Transgene escape: what potential for crop,wild hybridization?

Abstract To date, regional surveys assessing the risk of transgene escape from GM crops have focused on records of spontaneous hybridization to infer the likelihood of crop transgene escape. However, reliable observations of spontaneous hybridization are lacking for most floras, particularly outside Europe. Here, we argue that evidence of interspecific reproductive compatibility derived from experimental crosses is an important component of risk assessment, and a useful first step especially where data from field observations are unavailable. We used this approach to assess the potential for transgene escape via hybridization for 123 widely grown temperate crops and their indigenous and naturalized relatives present in the New Zealand flora. We found that 66 crops (54%) are reproductively compatible with at least one other indigenous or naturalized species in the flora. Limited reproductive compatibility with wild relatives was evident for a further 12 crops (10%). Twenty-five crops (20%) were found to be reproductively isolated from all their wild relatives in New Zealand. For the remaining 20 crops (16%), insufficient information was available to determine levels of reproductive compatibility with wild relatives. Our approach may be useful in other regions where spontaneous crop,wild hybridization has yet to be well documented. [source]


Abstract Simplifying large ecosystem models is essential if we are to understand the underlying causes of observed behaviors. However, such understanding is often employed to achieve simplification. This paper introduces two model simplification methods that can be applied without requiring intimate prior knowledge of the system. Their utility is measured by the resulting values of given model diagnostics relative to those of the large model. The first method is a simple automated procedure for nondimensionalizing large ecosystem models, which identifies and eliminates terms that have little effect on model diagnostics. Some of its limitations are then addressed by the rate elimination method, which measures the relative importance of model terms using least-squares regression. The methods are applied to a model of the nitrogen cycle in Port Phillip Bay, Victoria, Australia. The rate elimination method provided more insights into the causal relationships built into the model than the nondimensionalizing method. It also allowed the reduction of the model's dimension. Thus it is a useful first step in model simplification. [source]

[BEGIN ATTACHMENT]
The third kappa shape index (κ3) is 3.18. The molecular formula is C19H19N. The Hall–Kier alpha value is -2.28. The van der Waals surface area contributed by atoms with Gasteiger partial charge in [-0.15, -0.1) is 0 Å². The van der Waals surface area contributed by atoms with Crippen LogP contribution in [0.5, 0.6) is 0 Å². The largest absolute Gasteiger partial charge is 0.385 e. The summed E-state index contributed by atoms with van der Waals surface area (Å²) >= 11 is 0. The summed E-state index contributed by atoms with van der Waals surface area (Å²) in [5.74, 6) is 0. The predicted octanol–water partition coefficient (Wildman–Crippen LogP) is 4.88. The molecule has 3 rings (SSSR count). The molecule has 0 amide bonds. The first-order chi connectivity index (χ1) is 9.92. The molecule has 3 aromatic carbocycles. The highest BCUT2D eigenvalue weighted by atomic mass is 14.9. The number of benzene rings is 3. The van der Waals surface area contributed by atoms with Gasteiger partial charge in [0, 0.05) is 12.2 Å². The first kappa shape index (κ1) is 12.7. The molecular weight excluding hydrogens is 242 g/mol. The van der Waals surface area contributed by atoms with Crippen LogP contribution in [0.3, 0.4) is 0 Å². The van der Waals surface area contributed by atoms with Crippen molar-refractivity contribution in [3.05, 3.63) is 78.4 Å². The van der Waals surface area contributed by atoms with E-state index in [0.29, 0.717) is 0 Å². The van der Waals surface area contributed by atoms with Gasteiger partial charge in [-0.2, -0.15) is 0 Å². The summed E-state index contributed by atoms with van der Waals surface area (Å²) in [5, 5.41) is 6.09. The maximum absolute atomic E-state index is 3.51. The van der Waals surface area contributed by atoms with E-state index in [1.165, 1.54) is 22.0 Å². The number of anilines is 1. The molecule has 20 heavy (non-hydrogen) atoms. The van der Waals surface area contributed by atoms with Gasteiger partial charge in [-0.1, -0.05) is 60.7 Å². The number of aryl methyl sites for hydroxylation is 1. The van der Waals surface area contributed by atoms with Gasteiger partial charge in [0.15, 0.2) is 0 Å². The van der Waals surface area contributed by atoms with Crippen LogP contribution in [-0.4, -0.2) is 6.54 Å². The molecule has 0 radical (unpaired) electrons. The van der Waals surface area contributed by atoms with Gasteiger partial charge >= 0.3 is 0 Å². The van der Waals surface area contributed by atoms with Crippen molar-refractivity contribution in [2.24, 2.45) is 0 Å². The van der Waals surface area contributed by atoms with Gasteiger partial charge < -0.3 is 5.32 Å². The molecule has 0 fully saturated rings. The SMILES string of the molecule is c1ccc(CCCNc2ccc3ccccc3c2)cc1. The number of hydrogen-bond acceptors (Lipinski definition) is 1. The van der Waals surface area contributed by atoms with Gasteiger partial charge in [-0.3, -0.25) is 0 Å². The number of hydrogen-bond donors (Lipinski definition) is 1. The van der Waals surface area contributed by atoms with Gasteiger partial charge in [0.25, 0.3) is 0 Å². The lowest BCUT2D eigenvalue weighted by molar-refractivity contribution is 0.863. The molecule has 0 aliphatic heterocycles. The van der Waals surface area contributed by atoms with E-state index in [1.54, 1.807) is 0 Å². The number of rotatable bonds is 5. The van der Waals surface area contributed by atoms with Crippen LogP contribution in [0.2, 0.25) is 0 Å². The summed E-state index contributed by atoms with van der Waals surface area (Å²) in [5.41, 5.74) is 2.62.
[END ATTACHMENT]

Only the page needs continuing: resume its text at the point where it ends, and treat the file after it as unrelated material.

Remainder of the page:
Financial Indicators for Critical Access Hospitals

George H. Pink PhD
ABSTRACT:,Context: There is a growing recognition of the need to measure and report hospital financial performance. However, there exists little comparative financial indicator data specifically for critical access hospitals (CAHs). CAHs differ from other hospitals on a number of dimensions that might affect appropriate indicators of performance, including differences in Medicare reimbursement, limits on bed size and average length of stay, and relaxed staffing rules. Purpose: To develop comparative financial indicators specifically designed for CAHs using Medicare cost report data. Methods: A technical advisory group of individuals with extensive experience in rural hospital finance and operations provided advice to a research team from the University of North Carolina at Chapel Hill. Twenty indicators deemed appropriate for assessment of CAH financial condition were chosen and formulas determined. Issues 1 and 2 of the CAH Financial Indicators Report were mailed to the chief executive officers of 853 CAHs in the summer of 2004 and 1,092 CAHs in the summer of 2005, respectively. Each report included indicator values specifically for their CAH, indicator medians for peer groups, and an evaluation form. Findings: Chief executive officers found the indicators to be useful and the underlying formulas to be appropriate. The multiple years of data provide snapshots of the industry as a whole, rather than trend data for a constant set of hospitals. Conclusions: The CAH Financial Indicators Report is a useful first step toward comparative financial indicators for CAHs. [source]